# Introducing The Trailing Order Logic

To read more about Trailing Orders in general and see examples of rule executions, please refer to this article.

**Some definitions:**

*Price at rule launch: *This is the price at which the rule bought or sold a coin *before *any trailing order condition

*Current Live Price: *This is the latest available price at which a coin is trading

*Trailing Order Price: *The price at which your rule would trigger** **

The Current Live Price is continuously evaluated against the 'Price at rule launch' until the trailing condition has been met and the rule triggers. The rule triggers when 'Trailing Order Price' = 'Current Live Price'.

**Rule Logic Example 1**

At the launch of the rule, the Trailing Order Price is equal to the 'Price at rule launch' minus 1% as per the condition set above ('if that coin has price decrease by 1% trailing'). As soon as the Current Live Price starts to change over time as the rule continues to run, the Trailing Order Price can be calculated as follows: 'Current Live Price minus 1%'.

Example:

Rule buys 15 USD of ETH with BUSD at 4.15pm at 1 ETH = 1,000 USD

At 4.15pm, 'Price at rule launch' is 1,000 USD, the Trailing Order Price is 1,000 USD - 1% = 990 USD

Assuming the Current Live Price of ETH at 10.20pm is now 1,110 USD, the order would trigger at the Trailing Order Price of 1,110 USD - 1% = 1,098.9 USD

**Rule Logic Example 2**

In the example above, there are multiple conditions that need to be met before the order executes. To activate trailing:

the arbiter validates both conditions in the i.e.

**โ IF that coin has price increase by 3 % from price at which you bought AND IF that coin has price decrease by 1 % trailing**

if both conditions are true, the output will be true and the

**SELL**action will be triggered.

If one condition is true and the other condition is false, the output will be false and the** **SELL action will **not** be triggered. Instead, another validation will be carried out by the arbiter continuously until **both** conditions are true.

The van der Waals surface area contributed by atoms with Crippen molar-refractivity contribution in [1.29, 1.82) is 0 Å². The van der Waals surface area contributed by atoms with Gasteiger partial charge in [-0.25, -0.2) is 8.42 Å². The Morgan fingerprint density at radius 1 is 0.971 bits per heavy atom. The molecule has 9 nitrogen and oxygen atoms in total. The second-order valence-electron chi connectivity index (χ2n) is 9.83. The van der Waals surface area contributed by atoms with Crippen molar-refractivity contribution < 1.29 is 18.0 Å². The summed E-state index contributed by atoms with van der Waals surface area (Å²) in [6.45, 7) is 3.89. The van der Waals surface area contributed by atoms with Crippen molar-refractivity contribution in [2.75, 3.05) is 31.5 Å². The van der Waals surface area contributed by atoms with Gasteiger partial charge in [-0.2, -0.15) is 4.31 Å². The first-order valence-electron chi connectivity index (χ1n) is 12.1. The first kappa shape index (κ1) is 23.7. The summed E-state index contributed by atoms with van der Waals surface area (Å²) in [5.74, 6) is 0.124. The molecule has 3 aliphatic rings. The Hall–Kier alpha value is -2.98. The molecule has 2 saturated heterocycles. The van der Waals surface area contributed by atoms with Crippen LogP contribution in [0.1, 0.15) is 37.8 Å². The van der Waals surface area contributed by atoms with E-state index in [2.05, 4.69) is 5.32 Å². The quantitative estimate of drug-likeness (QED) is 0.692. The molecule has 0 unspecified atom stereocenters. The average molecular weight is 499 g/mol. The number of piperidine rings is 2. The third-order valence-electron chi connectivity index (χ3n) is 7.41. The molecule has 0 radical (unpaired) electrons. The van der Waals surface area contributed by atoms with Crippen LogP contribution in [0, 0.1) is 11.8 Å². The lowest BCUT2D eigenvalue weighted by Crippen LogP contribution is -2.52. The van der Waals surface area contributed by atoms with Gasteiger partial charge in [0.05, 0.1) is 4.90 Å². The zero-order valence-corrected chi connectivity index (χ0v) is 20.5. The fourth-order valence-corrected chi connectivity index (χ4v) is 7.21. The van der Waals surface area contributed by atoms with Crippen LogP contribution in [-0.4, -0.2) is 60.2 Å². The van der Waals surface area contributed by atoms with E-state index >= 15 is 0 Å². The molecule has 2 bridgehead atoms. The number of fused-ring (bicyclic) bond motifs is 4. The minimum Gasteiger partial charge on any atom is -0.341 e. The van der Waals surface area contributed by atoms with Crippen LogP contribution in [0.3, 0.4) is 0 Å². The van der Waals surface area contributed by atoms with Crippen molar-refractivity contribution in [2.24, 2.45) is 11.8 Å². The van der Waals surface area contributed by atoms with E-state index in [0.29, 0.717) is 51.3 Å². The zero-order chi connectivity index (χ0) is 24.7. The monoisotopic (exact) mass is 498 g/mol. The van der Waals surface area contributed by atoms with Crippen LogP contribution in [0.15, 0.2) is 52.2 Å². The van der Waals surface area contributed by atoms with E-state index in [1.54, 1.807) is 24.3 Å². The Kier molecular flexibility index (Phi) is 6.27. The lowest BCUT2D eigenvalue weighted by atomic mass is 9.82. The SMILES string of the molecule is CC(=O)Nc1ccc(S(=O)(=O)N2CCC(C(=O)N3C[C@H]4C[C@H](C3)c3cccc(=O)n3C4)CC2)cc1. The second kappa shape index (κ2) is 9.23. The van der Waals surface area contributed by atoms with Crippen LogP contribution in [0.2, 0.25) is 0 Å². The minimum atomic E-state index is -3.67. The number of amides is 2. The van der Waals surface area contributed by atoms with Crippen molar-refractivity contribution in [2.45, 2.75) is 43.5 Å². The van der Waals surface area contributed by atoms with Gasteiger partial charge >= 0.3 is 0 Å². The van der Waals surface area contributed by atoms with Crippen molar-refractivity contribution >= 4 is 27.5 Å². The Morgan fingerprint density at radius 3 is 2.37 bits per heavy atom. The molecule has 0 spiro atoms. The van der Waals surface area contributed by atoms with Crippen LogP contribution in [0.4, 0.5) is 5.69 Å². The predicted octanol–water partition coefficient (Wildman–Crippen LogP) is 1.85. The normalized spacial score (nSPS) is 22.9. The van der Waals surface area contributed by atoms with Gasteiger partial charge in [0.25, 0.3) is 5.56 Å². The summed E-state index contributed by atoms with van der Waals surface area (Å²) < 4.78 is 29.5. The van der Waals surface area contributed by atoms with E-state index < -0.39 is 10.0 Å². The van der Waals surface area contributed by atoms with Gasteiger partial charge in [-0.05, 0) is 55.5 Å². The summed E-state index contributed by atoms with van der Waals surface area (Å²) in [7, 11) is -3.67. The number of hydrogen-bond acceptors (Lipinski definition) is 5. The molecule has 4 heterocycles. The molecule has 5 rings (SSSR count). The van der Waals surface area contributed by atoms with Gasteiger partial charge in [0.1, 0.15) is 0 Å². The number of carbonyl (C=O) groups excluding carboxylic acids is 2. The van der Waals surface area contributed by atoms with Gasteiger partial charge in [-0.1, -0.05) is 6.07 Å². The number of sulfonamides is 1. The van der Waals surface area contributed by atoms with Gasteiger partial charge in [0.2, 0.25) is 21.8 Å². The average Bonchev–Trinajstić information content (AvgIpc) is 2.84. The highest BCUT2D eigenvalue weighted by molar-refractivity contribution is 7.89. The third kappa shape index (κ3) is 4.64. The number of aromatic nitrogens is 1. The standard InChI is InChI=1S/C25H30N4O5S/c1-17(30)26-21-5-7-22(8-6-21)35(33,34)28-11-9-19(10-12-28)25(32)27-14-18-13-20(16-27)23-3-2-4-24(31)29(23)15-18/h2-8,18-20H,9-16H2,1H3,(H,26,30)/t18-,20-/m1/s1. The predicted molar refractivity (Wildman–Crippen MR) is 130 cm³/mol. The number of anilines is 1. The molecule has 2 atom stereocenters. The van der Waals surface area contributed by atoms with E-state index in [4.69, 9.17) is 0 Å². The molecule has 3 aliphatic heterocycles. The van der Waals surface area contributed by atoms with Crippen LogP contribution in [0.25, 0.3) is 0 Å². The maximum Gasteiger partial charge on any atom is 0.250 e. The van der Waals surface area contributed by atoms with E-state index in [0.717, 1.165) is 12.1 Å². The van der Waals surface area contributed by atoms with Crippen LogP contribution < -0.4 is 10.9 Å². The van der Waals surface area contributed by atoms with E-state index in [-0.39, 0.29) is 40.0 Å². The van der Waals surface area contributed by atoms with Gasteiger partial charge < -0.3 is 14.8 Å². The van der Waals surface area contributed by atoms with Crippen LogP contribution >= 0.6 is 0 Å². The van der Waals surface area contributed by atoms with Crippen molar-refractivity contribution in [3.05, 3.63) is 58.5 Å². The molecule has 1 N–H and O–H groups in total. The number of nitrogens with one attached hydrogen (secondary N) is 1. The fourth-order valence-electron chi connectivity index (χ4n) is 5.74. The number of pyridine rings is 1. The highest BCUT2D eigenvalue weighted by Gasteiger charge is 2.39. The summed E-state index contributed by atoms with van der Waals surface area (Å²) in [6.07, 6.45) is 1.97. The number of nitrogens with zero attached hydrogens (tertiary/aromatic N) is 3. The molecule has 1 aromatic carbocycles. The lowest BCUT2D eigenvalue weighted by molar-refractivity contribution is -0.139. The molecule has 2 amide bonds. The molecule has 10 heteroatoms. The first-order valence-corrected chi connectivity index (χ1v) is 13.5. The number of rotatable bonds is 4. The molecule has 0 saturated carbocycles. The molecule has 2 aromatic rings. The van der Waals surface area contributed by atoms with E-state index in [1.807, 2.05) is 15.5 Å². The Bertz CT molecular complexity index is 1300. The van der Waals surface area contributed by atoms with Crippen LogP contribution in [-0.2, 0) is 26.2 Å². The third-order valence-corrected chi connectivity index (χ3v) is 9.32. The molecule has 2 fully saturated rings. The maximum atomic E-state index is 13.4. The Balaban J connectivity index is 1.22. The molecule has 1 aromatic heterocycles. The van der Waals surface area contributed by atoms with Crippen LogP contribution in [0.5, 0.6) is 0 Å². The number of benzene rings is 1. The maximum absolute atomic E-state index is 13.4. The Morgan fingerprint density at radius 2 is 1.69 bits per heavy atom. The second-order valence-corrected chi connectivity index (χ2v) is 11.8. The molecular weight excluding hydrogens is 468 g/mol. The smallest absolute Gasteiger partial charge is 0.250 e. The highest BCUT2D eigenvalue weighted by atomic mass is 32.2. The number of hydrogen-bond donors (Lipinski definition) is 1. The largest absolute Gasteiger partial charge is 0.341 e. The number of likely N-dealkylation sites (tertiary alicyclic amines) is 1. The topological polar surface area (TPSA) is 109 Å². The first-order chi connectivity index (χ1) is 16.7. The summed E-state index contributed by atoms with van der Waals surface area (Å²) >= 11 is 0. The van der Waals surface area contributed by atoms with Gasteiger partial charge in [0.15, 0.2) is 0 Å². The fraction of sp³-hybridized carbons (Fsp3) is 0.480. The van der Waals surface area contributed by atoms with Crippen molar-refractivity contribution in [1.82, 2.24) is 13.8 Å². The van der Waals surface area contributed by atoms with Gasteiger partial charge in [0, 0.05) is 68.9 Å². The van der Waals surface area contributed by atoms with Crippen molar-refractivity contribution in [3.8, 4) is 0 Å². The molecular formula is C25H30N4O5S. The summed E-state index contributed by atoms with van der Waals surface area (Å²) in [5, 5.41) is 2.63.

**Rule Logic Example 3a - Trailing in first Condition (decrease by)**

*Price at rule launch*: 1 ETH at $1,197

*Trailing Order Price*: 1 ETH at $1,197

*Possible cases:*

1) Price decreases until it has decreased by 10% from $1,197 (trailing order price) --> the rule triggers

2) Price increases from $1,197, then at some point decreases by 10%

Example: assuming the price increases to $1,400 - this now becomes the new trailing order price. The rule triggers if the price decreases by 10% from $1,400.

Assuming the price now drops 10% from $1,400, reaching $1,260, the rule will sell.

The difference between using the 'Current Live Price' option in the dropdown [referred to here as 'price at rule launch'] and the 'trailing' price is that the rule would have continued to evaluate the price increase against the 'price at rule launch' of $1,197 if 'trailing' was not used. The rule would have triggered at a lower price of $1,077. The trader would have done worse compared to selling at $1,260.

Coinrule's engine will always take the highest reached trailing order price from which to calculate the trailing decrease.

**Rule Logic Example 3b - Trailing in first Condition (increase by)**

*Price at rule launch*: 1 ETH at $1,203

*Trailing Order Price*: 1 ETH at $1,203

*Possible cases:*

1) Price increases until it has increased by 10% from $1,203 (trailing order price) --> the rule triggers

2) Price *decreases* from $1,197, then at some point *increases* by 10%

Let's assume the price of 1 ETH now decreases to $1,150. The Trailing Order Price gets updated to $1,150. The system now evaluates the condition* *against the new Trailing Order Price of $1,150.

For the rule to trigger, the price would now need to increase by 10% from *the new Trailing Order Price of $1,150* and reach a price of $1,300 before the order triggers.

Without using the trailing functionality here, the rule would have triggered at a higher price of $1,323.

In connection with a 'trailing price increase' and a 'Buy' you can catch trend reversals with a better entry price compared to the regular 'current live price' value.